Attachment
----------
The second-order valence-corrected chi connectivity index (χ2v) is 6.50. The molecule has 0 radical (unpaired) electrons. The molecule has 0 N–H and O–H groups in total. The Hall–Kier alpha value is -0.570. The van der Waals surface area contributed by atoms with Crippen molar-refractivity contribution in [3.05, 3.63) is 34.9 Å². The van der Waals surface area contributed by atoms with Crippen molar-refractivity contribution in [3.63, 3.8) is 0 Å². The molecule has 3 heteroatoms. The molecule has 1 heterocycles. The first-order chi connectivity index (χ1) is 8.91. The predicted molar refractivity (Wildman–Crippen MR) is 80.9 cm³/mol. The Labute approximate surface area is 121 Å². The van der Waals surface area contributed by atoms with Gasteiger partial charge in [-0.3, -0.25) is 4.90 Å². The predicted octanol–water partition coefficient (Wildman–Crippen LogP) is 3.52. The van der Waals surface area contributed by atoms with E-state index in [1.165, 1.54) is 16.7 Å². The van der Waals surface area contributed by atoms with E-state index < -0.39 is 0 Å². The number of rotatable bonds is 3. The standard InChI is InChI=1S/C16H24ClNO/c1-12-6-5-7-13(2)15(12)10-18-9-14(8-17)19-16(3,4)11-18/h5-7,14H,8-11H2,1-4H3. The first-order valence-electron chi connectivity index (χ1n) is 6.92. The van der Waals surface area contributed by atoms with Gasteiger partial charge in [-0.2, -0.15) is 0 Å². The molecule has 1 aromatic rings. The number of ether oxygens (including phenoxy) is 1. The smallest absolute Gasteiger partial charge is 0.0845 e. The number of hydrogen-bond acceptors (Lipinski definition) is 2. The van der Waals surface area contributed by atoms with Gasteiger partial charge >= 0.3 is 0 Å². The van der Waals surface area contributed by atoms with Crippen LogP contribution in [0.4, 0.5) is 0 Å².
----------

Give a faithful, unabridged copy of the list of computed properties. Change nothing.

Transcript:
The second-order valence-corrected chi connectivity index (χ2v) is 6.50. The molecule has 0 radical (unpaired) electrons. The molecule has 0 N–H and O–H groups in total. The Hall–Kier alpha value is -0.570. The van der Waals surface area contributed by atoms with Crippen molar-refractivity contribution in [3.05, 3.63) is 34.9 Å². The van der Waals surface area contributed by atoms with Crippen molar-refractivity contribution in [3.63, 3.8) is 0 Å². The molecule has 3 heteroatoms. The molecule has 1 heterocycles. The first-order chi connectivity index (χ1) is 8.91. The predicted molar refractivity (Wildman–Crippen MR) is 80.9 cm³/mol. The Labute approximate surface area is 121 Å². The van der Waals surface area contributed by atoms with Gasteiger partial charge in [-0.3, -0.25) is 4.90 Å². The predicted octanol–water partition coefficient (Wildman–Crippen LogP) is 3.52. The van der Waals surface area contributed by atoms with E-state index in [1.165, 1.54) is 16.7 Å². The van der Waals surface area contributed by atoms with E-state index < -0.39 is 0 Å². The number of rotatable bonds is 3. The standard InChI is InChI=1S/C16H24ClNO/c1-12-6-5-7-13(2)15(12)10-18-9-14(8-17)19-16(3,4)11-18/h5-7,14H,8-11H2,1-4H3. The first-order valence-electron chi connectivity index (χ1n) is 6.92. The van der Waals surface area contributed by atoms with Gasteiger partial charge in [-0.2, -0.15) is 0 Å². The molecule has 1 aromatic rings. The number of ether oxygens (including phenoxy) is 1. The smallest absolute Gasteiger partial charge is 0.0845 e. The number of hydrogen-bond acceptors (Lipinski definition) is 2. The van der Waals surface area contributed by atoms with Gasteiger partial charge >= 0.3 is 0 Å². The van der Waals surface area contributed by atoms with Crippen LogP contribution in [0.4, 0.5) is 0 Å².